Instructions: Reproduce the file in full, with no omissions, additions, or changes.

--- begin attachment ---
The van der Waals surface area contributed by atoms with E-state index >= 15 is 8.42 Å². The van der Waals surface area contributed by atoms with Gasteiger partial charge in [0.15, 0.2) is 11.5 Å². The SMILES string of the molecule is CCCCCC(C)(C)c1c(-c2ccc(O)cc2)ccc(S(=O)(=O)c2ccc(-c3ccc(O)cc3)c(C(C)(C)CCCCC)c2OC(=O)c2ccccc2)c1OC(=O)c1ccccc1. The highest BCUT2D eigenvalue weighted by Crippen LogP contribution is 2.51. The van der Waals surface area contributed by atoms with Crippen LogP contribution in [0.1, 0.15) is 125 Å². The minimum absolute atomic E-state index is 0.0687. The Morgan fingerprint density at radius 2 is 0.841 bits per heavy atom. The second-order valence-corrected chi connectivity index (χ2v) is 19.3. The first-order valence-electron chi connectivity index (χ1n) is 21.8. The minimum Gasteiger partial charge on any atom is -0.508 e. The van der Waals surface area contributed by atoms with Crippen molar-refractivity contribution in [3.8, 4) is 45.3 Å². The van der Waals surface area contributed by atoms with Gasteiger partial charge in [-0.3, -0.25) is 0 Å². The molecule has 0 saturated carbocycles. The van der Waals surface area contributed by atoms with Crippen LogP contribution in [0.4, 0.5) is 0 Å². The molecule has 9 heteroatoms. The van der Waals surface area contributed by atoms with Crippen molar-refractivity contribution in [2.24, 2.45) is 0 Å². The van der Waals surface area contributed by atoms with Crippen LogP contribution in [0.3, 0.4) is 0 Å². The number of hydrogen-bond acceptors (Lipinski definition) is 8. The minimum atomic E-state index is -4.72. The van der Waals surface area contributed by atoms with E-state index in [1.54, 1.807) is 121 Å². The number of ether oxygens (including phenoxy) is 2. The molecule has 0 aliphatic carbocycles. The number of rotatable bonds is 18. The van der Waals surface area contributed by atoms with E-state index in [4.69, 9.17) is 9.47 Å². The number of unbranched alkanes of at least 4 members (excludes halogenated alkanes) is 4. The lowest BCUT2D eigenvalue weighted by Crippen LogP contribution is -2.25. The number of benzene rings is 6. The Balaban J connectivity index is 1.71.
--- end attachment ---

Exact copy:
The van der Waals surface area contributed by atoms with E-state index >= 15 is 8.42 Å². The van der Waals surface area contributed by atoms with Gasteiger partial charge in [0.15, 0.2) is 11.5 Å². The SMILES string of the molecule is CCCCCC(C)(C)c1c(-c2ccc(O)cc2)ccc(S(=O)(=O)c2ccc(-c3ccc(O)cc3)c(C(C)(C)CCCCC)c2OC(=O)c2ccccc2)c1OC(=O)c1ccccc1. The highest BCUT2D eigenvalue weighted by Crippen LogP contribution is 2.51. The van der Waals surface area contributed by atoms with Crippen LogP contribution in [0.1, 0.15) is 125 Å². The minimum absolute atomic E-state index is 0.0687. The Morgan fingerprint density at radius 2 is 0.841 bits per heavy atom. The second-order valence-corrected chi connectivity index (χ2v) is 19.3. The first-order valence-electron chi connectivity index (χ1n) is 21.8. The minimum Gasteiger partial charge on any atom is -0.508 e. The van der Waals surface area contributed by atoms with Crippen molar-refractivity contribution in [3.8, 4) is 45.3 Å². The van der Waals surface area contributed by atoms with Gasteiger partial charge in [-0.3, -0.25) is 0 Å². The molecule has 0 saturated carbocycles. The van der Waals surface area contributed by atoms with Crippen LogP contribution in [0.4, 0.5) is 0 Å². The molecule has 9 heteroatoms. The van der Waals surface area contributed by atoms with Crippen molar-refractivity contribution in [2.24, 2.45) is 0 Å². The van der Waals surface area contributed by atoms with Crippen LogP contribution in [0.3, 0.4) is 0 Å². The number of hydrogen-bond acceptors (Lipinski definition) is 8. The minimum atomic E-state index is -4.72. The van der Waals surface area contributed by atoms with E-state index in [1.54, 1.807) is 121 Å². The number of ether oxygens (including phenoxy) is 2. The molecule has 0 aliphatic carbocycles. The number of rotatable bonds is 18. The van der Waals surface area contributed by atoms with E-state index in [4.69, 9.17) is 9.47 Å². The number of unbranched alkanes of at least 4 members (excludes halogenated alkanes) is 4. The lowest BCUT2D eigenvalue weighted by Crippen LogP contribution is -2.25. The number of benzene rings is 6. The Balaban J connectivity index is 1.71.